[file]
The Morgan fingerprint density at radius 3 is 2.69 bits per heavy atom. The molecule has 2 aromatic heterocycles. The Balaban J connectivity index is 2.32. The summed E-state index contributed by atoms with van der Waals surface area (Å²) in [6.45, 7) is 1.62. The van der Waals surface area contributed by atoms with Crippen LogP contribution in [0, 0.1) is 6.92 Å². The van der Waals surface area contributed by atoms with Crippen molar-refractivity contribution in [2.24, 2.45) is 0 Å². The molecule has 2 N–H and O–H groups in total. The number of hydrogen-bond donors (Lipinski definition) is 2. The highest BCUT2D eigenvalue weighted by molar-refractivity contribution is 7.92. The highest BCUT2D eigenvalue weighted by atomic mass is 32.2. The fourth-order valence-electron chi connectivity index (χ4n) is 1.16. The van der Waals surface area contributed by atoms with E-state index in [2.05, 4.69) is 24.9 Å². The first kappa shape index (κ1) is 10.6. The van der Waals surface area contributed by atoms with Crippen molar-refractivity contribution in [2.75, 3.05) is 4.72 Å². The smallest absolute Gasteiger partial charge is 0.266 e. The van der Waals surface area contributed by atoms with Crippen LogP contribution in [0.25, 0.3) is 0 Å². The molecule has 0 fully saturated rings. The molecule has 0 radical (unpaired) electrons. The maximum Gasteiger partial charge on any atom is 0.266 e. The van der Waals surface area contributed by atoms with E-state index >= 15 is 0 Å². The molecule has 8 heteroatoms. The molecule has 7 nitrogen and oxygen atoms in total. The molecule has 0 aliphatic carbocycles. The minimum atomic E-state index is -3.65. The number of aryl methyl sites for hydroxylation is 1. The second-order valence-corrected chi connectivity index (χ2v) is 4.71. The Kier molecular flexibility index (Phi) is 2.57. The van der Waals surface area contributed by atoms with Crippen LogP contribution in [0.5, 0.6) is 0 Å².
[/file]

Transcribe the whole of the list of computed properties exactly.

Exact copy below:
The Morgan fingerprint density at radius 3 is 2.69 bits per heavy atom. The molecule has 2 aromatic heterocycles. The Balaban J connectivity index is 2.32. The summed E-state index contributed by atoms with van der Waals surface area (Å²) in [6.45, 7) is 1.62. The van der Waals surface area contributed by atoms with Crippen LogP contribution in [0, 0.1) is 6.92 Å². The van der Waals surface area contributed by atoms with Crippen molar-refractivity contribution in [2.24, 2.45) is 0 Å². The molecule has 2 N–H and O–H groups in total. The number of hydrogen-bond donors (Lipinski definition) is 2. The highest BCUT2D eigenvalue weighted by molar-refractivity contribution is 7.92. The highest BCUT2D eigenvalue weighted by atomic mass is 32.2. The fourth-order valence-electron chi connectivity index (χ4n) is 1.16. The van der Waals surface area contributed by atoms with E-state index in [2.05, 4.69) is 24.9 Å². The first kappa shape index (κ1) is 10.6. The van der Waals surface area contributed by atoms with Crippen molar-refractivity contribution in [2.75, 3.05) is 4.72 Å². The smallest absolute Gasteiger partial charge is 0.266 e. The van der Waals surface area contributed by atoms with Crippen LogP contribution in [0.25, 0.3) is 0 Å². The molecule has 0 fully saturated rings. The molecule has 0 radical (unpaired) electrons. The maximum Gasteiger partial charge on any atom is 0.266 e. The van der Waals surface area contributed by atoms with E-state index >= 15 is 0 Å². The molecule has 8 heteroatoms. The molecule has 7 nitrogen and oxygen atoms in total. The molecule has 0 aliphatic carbocycles. The minimum atomic E-state index is -3.65. The number of aryl methyl sites for hydroxylation is 1. The second-order valence-corrected chi connectivity index (χ2v) is 4.71. The Kier molecular flexibility index (Phi) is 2.57. The van der Waals surface area contributed by atoms with Crippen LogP contribution in [0.5, 0.6) is 0 Å².